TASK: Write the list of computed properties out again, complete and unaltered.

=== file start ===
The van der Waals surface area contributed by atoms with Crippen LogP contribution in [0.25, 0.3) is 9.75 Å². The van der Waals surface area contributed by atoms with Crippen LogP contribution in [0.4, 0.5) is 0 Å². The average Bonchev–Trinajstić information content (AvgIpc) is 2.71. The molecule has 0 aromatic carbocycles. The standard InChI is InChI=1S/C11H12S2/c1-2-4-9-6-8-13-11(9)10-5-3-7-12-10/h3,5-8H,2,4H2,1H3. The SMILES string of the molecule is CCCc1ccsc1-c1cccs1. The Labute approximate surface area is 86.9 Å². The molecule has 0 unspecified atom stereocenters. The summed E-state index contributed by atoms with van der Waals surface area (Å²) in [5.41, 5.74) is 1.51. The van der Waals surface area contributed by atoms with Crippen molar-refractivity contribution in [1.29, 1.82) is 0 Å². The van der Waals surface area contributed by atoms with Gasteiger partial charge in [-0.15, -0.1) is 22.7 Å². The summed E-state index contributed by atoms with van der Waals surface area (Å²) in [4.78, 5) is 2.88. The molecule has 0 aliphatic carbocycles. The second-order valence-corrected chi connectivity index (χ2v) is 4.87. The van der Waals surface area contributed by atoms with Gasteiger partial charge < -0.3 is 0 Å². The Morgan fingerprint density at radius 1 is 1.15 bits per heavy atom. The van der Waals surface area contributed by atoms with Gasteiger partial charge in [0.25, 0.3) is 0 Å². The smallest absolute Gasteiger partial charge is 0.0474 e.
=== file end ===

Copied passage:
The van der Waals surface area contributed by atoms with Crippen LogP contribution in [0.25, 0.3) is 9.75 Å². The van der Waals surface area contributed by atoms with Crippen LogP contribution in [0.4, 0.5) is 0 Å². The average Bonchev–Trinajstić information content (AvgIpc) is 2.71. The molecule has 0 aromatic carbocycles. The standard InChI is InChI=1S/C11H12S2/c1-2-4-9-6-8-13-11(9)10-5-3-7-12-10/h3,5-8H,2,4H2,1H3. The SMILES string of the molecule is CCCc1ccsc1-c1cccs1. The Labute approximate surface area is 86.9 Å². The molecule has 0 unspecified atom stereocenters. The summed E-state index contributed by atoms with van der Waals surface area (Å²) in [5.41, 5.74) is 1.51. The van der Waals surface area contributed by atoms with Crippen molar-refractivity contribution in [1.29, 1.82) is 0 Å². The van der Waals surface area contributed by atoms with Gasteiger partial charge in [-0.15, -0.1) is 22.7 Å². The summed E-state index contributed by atoms with van der Waals surface area (Å²) in [4.78, 5) is 2.88. The molecule has 0 aliphatic carbocycles. The second-order valence-corrected chi connectivity index (χ2v) is 4.87. The van der Waals surface area contributed by atoms with Gasteiger partial charge < -0.3 is 0 Å². The Morgan fingerprint density at radius 1 is 1.15 bits per heavy atom. The van der Waals surface area contributed by atoms with Gasteiger partial charge in [0.25, 0.3) is 0 Å². The smallest absolute Gasteiger partial charge is 0.0474 e.